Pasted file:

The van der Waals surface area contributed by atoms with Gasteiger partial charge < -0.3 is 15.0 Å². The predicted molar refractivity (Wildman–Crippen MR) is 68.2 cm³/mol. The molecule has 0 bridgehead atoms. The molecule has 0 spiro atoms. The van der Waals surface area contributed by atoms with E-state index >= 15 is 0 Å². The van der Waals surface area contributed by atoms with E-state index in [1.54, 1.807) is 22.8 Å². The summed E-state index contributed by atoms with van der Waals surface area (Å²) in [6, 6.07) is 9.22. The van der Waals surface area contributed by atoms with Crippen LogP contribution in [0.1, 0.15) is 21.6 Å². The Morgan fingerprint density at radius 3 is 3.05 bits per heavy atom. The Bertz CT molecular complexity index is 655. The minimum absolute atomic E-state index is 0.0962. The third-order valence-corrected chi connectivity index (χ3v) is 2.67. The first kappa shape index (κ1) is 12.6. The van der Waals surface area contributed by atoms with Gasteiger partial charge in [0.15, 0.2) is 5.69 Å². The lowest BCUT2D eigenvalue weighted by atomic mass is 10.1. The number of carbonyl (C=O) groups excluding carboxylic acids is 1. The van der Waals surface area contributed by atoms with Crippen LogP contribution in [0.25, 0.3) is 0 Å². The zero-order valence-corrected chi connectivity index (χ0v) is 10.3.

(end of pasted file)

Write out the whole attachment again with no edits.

The van der Waals surface area contributed by atoms with Gasteiger partial charge < -0.3 is 15.0 Å². The predicted molar refractivity (Wildman–Crippen MR) is 68.2 cm³/mol. The molecule has 0 bridgehead atoms. The molecule has 0 spiro atoms. The van der Waals surface area contributed by atoms with E-state index >= 15 is 0 Å². The van der Waals surface area contributed by atoms with E-state index in [1.54, 1.807) is 22.8 Å². The summed E-state index contributed by atoms with van der Waals surface area (Å²) in [6, 6.07) is 9.22. The van der Waals surface area contributed by atoms with Crippen LogP contribution in [0.1, 0.15) is 21.6 Å². The Morgan fingerprint density at radius 3 is 3.05 bits per heavy atom. The Bertz CT molecular complexity index is 655. The minimum absolute atomic E-state index is 0.0962. The third-order valence-corrected chi connectivity index (χ3v) is 2.67. The first kappa shape index (κ1) is 12.6. The van der Waals surface area contributed by atoms with Gasteiger partial charge in [0.15, 0.2) is 5.69 Å². The lowest BCUT2D eigenvalue weighted by atomic mass is 10.1. The number of carbonyl (C=O) groups excluding carboxylic acids is 1. The van der Waals surface area contributed by atoms with Crippen LogP contribution in [0.25, 0.3) is 0 Å². The zero-order valence-corrected chi connectivity index (χ0v) is 10.3.